In construction and renovation projects, it is sometimes necessary to reinforce or strengthen a beam that will bear weight. There are several methods for doing so, and few are more versatile and effective than using a flitch beam. This is comprised of two wooden beams joined together by a steel plate--called a flitch plate--to reinforce and multiply the strength of a singular beam. While the use of these beams has largely been replaced by composite lumbers that are just as strong but cheaper and easier to install, they still has many uses and are a common technique, particularly in renovation projects.
In situations that call for a beam that can transfer load over longer distances,a flitch beam can be particularly useful. The construction of a roof would be an example of such a situation. A flitch beam can bear a much heavier load than a simple wooden beam, so it is a good choice for such applications. It is also lighter than a steel beam, which adds to its advantageousness in home projects. Because the beam is made of wood as opposed to metal, it can still be connected to existing wooden structures using screws or bolts with less effort than would be the case with a steel beam.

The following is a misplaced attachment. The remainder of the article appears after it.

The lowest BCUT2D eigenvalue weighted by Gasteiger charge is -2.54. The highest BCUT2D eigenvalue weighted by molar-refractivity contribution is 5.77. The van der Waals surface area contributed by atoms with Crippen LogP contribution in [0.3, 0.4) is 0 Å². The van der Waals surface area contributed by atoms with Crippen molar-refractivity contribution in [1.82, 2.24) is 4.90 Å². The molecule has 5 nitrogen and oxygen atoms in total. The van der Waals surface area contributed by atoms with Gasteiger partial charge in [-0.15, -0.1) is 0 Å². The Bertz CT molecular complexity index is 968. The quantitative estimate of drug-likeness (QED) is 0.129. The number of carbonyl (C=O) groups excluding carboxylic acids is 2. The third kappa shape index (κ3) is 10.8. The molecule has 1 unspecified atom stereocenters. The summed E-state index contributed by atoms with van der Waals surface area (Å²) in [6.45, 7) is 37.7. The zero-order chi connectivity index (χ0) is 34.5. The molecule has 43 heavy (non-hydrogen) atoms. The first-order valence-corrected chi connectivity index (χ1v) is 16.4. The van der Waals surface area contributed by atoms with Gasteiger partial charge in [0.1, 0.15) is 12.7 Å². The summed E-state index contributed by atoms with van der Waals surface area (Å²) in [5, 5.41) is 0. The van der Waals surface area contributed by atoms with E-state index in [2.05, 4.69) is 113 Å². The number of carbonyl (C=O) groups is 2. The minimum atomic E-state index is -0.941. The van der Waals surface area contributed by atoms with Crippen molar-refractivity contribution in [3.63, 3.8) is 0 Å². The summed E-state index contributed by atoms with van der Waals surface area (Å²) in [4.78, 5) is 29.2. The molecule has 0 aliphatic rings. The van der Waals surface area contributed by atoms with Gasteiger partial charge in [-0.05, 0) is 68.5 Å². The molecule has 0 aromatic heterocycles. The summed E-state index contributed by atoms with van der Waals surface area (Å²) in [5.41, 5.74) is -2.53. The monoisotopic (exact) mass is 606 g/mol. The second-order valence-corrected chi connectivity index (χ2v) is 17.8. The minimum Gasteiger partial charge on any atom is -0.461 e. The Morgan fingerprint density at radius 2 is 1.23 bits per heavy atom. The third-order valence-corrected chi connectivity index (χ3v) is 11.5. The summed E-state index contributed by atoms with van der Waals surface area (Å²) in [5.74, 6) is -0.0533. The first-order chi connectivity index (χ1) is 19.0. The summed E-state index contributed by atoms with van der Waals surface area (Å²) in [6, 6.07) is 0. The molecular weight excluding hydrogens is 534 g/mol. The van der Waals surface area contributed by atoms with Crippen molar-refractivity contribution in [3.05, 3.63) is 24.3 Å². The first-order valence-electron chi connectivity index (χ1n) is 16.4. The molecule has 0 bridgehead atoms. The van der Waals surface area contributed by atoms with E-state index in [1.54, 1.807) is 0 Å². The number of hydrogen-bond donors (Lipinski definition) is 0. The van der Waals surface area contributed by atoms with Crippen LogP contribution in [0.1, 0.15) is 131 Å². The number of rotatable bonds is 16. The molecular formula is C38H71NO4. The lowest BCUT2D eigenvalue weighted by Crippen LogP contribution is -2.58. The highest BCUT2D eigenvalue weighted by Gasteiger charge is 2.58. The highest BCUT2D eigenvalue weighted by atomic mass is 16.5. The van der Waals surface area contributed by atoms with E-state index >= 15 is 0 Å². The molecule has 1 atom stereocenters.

To construct a flitch beam, two beams must be cut to length. Then, a prefabricated flitch plate is sandwiched between the two beams. Finally, the three parts of the composite beam are bolted together, which can be done off-site or on-site, depending on the size of the project and the availability of resources. One of the drawbacks of this technique is that the plate often has to be prefabricated; if it is not, it can be something of a chore to install on-site, though it is by no means impossible. Some experts have moved away from flitch beams because of the high labor costs associated with installing them, opting instead for engineered composite lumber studs and beams to accomplish the same goal.
The flitch beam is a versatile method, too, because the strength of the beam can be increased by adding more flitch plates and wooden beams. The more plates and beams are added, the stronger the beam will be. Again, this is particularly useful in renovation scenarios where an existing structure must be reinforced. Further, because this type of beam is stronger than a normal beam, the flitch beam requires less depth than a regular beam.